Agile teams simply do not need any of this stuff because they are always working on immediate priorities and the chunks of work are small enough that they can actively address risks early in each iteration.

Look for the Principles

Of course, I have really just scratched the surface, but if we look for the principles behind the practices we find ways to improve our thought processes.

Documentation is a legitimate form of knowledge capture, but it's not always the best option. There are times when documents are necessary and useful, recording business metadata is an example that springs to mind, but next time someone asks you or your team to write a document, recognise it's a default position – the lowest common denominator of project communication – and everyone involved might find a better way of working if they were to kick the problem around for a while to address the root problem more effectively. Sometimes you will find a document is the best solution and other times you will not. In either case, you will reach a well considered decision based on a reality.


Vertue said...

What is interesting however is the assumption that the documentation on tests, risks and requirements are waste though. What if you can show that they do add value? For instance in many regulated environments those document provide assurance to the regulators that you have mitigated the risks, tested the important stuff and met the regulatory requirements. Also the documents are readable by most whereas the code and tests aren't always.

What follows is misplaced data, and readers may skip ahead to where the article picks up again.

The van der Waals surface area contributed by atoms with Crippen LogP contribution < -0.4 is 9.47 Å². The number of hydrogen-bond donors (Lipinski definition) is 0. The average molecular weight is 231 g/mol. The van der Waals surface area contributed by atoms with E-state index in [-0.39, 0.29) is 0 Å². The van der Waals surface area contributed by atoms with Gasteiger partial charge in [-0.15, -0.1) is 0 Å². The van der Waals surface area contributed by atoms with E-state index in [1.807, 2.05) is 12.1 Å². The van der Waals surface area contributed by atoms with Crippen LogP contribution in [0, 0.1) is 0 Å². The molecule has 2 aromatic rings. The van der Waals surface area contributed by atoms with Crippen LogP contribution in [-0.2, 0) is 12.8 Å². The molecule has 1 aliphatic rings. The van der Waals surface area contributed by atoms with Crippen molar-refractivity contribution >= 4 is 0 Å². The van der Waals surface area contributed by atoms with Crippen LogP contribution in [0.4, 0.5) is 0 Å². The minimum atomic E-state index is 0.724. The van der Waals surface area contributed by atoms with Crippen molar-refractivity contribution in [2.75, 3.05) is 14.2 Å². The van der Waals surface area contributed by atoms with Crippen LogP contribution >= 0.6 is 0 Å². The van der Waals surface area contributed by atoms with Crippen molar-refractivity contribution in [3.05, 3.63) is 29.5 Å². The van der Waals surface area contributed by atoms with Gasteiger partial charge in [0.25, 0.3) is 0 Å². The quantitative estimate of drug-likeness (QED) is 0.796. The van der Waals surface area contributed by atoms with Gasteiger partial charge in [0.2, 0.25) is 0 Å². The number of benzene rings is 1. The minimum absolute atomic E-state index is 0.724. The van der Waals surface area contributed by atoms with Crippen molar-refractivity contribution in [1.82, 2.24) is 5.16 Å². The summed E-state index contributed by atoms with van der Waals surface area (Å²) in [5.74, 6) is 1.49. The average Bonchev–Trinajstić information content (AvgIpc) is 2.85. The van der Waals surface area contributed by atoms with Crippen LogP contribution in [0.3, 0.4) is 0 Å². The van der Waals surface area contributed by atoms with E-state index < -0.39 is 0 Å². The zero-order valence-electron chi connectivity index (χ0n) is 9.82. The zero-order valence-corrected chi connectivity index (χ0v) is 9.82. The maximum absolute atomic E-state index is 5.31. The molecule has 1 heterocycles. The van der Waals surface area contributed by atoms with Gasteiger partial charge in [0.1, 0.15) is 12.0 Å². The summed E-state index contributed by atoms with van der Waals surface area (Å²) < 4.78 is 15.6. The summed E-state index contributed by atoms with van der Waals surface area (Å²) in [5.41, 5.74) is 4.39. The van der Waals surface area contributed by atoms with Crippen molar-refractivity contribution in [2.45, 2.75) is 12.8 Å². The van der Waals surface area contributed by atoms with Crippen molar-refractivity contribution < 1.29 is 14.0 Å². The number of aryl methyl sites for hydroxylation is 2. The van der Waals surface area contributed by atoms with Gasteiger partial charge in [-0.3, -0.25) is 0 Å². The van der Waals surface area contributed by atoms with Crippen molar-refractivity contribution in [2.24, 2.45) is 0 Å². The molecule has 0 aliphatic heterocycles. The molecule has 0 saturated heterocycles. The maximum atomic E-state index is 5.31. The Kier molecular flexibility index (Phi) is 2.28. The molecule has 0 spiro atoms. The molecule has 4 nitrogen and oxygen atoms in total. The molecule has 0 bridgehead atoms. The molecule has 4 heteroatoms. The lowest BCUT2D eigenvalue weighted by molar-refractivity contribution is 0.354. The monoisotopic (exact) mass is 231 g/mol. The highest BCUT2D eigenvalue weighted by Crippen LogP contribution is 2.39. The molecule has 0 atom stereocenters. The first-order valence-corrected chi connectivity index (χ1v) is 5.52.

Ron M said...

Don't confuse throwing out documents with throwing out documentation (i.e., information). What if an executable specification happened to describe a risk mitigation. And what if the executable specification was indeed readable by most. It's quite possible to do this using FIT or FitNesse. The result is a single virtual artifact that documents the risk, the mitigation strategy, and the effectiveness of the mitigation. Furthermore, this eliminates the wasteful practice of early baselining the software to insure a mitigation hasn't been compromised when the software is changed - instead you just add the mitigation tests to the regression suite.

Agile is not about avoiding important things. It's about accomplishing that which is important in a leaner, and often far superior way.

Anonymous said...

If the code and tests aren't readable, it's better to work on making them more readable before deciding to maintain two sets of parallel specifications.

Especially for code, ideally, the specification is the code. This can often be done for certain areas of the program by creating a DSL.

If you documents for regulatory purposes, well, that's fair enough, but these then become part of the output of the system that produces your product. And, ideally, if something other than the document actually implements the regulatory constraints, you should try to generate the document from that (or vice versa, if that's easier).